In Australia, The Australian Nurses & Midwifery Federation (ANMF) commissioned a report about tax practices of the largest for-profit aged care providers in the country. The report is titled “Profit shifting on public funds” and was just released by Tax Justice Network Australia, of which ANMF is the newest member. ANMF is Australia’s largest union and a member and a member of Global Alliance for Tax Justice’s committed partner, Public Services International (PSI).
“Australia’s top six aged care providers, some with foreign ownership, posted enormous profits, the report explains, whilst taking advantage of AUD $2.17 billion in Australian taxpayer funded subsidies, using various loopholes, corporate structures and discretionary trusts to avoid paying their fair share of tax. The chronic staffing crisis in Australia’s aged care system has led to dangerous workloads for nurses and carers resulting, too often, in missed care for vulnerable nursing home residents, yet the report finds that the big for-profit providers clearly have the financial capacity to improve staffing to ensure safer and more effective care”.
The report, with pretty compelling story and evidence, looks at the 6 largest for-profit companies, 3 of which (Regis, Estia and Japara) are ASX listed. There is a brief look at 3 large (some of Australia’s richest) family-owned companies as well. The 3 non-listed large companies -Bupa, Opal and Allity- are the most interesting. While the report is Australia specific, some of the companies have global connections, particularly Bupa, a UK based global mutual insurance company, which is also is the largest healthcare company in Spain (Sanitas) and in Chile. Australia is -by far- Bupa’s largest global market.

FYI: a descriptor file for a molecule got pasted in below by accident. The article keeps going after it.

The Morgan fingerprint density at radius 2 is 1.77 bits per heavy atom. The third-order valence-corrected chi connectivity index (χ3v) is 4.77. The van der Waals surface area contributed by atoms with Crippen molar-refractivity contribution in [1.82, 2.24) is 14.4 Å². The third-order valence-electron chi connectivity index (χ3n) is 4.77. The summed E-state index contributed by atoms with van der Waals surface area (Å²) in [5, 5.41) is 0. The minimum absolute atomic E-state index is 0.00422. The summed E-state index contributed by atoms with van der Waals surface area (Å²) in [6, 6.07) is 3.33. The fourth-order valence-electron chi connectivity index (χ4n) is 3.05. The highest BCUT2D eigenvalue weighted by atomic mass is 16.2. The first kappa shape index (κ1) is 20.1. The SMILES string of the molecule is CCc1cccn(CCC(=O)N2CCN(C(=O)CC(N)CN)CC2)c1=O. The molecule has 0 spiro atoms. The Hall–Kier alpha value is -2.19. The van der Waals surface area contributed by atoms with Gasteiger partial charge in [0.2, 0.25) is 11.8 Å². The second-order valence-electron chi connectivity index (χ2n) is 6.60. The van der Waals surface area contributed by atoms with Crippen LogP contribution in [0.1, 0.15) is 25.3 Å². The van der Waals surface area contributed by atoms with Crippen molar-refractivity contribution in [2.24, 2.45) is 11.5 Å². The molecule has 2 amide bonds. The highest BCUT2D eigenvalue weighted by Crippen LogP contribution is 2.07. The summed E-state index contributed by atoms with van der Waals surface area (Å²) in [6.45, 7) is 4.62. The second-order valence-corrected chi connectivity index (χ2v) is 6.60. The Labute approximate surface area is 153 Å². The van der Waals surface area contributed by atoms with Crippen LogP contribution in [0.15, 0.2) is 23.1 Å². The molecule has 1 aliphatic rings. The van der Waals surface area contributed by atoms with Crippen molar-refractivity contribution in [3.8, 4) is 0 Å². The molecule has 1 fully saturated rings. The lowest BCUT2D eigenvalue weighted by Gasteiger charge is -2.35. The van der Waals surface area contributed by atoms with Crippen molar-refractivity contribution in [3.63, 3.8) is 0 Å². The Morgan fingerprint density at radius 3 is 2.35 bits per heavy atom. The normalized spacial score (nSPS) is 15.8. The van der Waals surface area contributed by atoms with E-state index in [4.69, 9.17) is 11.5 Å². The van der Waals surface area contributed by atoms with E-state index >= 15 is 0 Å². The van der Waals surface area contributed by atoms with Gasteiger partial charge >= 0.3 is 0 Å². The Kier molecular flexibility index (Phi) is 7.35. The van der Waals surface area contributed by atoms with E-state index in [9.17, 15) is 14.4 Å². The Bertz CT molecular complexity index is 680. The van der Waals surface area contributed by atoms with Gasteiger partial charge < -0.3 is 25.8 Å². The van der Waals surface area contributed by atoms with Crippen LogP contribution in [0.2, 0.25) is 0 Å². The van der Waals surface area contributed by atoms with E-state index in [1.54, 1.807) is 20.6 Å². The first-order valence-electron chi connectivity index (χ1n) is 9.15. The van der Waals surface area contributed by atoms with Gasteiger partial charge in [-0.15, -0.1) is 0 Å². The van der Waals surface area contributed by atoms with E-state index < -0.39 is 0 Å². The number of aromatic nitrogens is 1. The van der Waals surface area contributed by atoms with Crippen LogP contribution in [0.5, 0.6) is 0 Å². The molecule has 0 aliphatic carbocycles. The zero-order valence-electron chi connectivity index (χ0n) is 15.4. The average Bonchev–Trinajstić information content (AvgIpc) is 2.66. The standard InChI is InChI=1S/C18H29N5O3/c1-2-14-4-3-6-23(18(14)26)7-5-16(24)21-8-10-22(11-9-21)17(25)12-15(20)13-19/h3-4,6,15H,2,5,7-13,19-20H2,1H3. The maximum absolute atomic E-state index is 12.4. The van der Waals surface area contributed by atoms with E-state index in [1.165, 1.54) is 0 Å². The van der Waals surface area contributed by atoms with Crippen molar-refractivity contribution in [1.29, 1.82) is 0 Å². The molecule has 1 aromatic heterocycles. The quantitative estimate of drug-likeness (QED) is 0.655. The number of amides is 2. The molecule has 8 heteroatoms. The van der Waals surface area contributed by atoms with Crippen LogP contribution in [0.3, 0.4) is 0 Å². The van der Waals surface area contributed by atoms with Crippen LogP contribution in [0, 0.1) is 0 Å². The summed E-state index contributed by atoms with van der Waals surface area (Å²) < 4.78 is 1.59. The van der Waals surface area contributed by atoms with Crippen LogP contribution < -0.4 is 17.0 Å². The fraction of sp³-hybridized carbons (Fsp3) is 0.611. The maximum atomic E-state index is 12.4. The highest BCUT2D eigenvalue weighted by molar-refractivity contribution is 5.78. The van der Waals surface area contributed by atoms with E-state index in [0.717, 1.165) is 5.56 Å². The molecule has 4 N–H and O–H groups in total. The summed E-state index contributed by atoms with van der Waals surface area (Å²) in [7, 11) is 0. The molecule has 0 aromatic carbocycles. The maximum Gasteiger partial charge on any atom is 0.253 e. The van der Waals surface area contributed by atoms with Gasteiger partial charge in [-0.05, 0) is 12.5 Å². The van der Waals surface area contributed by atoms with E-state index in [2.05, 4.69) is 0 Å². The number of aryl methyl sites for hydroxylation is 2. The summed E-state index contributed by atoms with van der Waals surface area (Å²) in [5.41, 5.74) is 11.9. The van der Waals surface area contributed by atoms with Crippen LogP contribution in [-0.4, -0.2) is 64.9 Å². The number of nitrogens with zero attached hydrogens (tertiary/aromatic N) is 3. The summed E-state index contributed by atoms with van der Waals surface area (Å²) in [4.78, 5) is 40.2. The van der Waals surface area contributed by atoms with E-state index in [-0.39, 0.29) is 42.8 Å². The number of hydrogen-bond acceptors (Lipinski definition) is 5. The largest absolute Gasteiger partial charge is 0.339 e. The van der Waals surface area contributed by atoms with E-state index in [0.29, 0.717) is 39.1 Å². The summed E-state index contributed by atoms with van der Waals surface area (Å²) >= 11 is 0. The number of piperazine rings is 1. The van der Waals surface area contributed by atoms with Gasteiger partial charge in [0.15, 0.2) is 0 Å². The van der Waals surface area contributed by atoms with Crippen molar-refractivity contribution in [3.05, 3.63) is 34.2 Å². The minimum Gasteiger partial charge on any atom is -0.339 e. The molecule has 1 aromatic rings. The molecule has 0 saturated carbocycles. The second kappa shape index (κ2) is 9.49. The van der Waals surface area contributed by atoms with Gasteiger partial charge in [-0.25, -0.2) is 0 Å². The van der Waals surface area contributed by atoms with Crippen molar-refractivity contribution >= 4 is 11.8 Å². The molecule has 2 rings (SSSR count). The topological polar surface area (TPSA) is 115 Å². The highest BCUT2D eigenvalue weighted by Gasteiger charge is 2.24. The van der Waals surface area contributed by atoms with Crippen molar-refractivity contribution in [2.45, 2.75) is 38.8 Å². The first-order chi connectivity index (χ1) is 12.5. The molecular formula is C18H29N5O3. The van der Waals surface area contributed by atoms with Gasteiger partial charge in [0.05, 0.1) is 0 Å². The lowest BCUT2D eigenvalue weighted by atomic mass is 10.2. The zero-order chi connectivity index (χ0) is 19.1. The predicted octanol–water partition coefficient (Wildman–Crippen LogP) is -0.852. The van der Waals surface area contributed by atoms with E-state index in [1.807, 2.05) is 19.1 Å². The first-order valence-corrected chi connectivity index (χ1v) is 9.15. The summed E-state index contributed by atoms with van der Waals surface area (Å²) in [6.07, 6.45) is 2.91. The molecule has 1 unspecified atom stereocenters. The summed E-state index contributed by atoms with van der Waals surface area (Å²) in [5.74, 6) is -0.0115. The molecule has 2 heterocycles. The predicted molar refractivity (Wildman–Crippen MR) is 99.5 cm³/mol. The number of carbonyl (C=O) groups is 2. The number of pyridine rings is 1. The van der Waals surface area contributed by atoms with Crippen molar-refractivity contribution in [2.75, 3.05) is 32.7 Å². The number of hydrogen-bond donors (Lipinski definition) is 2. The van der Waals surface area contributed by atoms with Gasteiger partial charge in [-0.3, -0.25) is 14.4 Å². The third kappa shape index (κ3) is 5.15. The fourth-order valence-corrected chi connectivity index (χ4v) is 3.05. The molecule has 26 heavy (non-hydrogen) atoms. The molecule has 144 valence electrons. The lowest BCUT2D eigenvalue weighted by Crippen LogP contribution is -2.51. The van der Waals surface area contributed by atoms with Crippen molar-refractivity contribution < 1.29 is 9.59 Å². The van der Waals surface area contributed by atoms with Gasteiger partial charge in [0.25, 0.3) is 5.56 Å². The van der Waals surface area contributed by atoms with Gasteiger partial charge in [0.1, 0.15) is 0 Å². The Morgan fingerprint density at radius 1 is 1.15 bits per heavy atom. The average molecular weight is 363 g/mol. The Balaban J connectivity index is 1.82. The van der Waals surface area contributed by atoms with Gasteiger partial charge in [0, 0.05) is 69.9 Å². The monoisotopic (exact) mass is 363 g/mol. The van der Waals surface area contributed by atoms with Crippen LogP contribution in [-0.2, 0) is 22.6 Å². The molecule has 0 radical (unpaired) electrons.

Tax Justice Network Australia is proposing “some basic common-sense reforms to increase transparency of all companies that get over $10 million in annual government subsidies. These aged care companies get billions in subsidies and are totally unaccountable to the general public”.
“It is pretty shocking, says Tax Justice Network Australia’s report author Jason Ward, to find that these companies, which get billions in annual government subsidies are aggressively dodging their tax obligations in Australia, not providing the quality of care they should and squirrelling millions of dollars offshore. This is not a surprise from Exxon and Chevron, but these companies are paid by government to provide a service but essentially using the same tricks…”
Annie Butler, the A/Federal Secretary of the ANMF adds “Aged care is in crisis, yet Australia’s biggest aged care providers are clearly putting profits ahead of their responsibility to ensure safe and dignified care for the elderly.
“When contrasted with what we know about the aged care crisis in Australia, and increasing evidence of chronic understaffing, this report shows us that for-profit providers do have the financial capacity to improve staffing to deliver safer and more effective care for residents but they are choosing to focus on maximising profit rather than providing safe staffing levels.
“These for-profit providers can no longer cry poor. The report shows us that these providers are making profits from funding that’s provided courtesy of the Australian taxpayer, while too many residents suffer. It’s simply unconscionable that our taxpayer money is not being directed to ensure the care that nursing home residents desperately need.
“The ANMF has launched a national campaign, calling on the Federal Government to mandate staffing and skills mix in aged care – and to implement legislation enforcing greater transparency, reporting and accountability for-profit aged care providers, to fix the crisis in aged care as a matter of urgency.”
Picture ©Matthias Zomer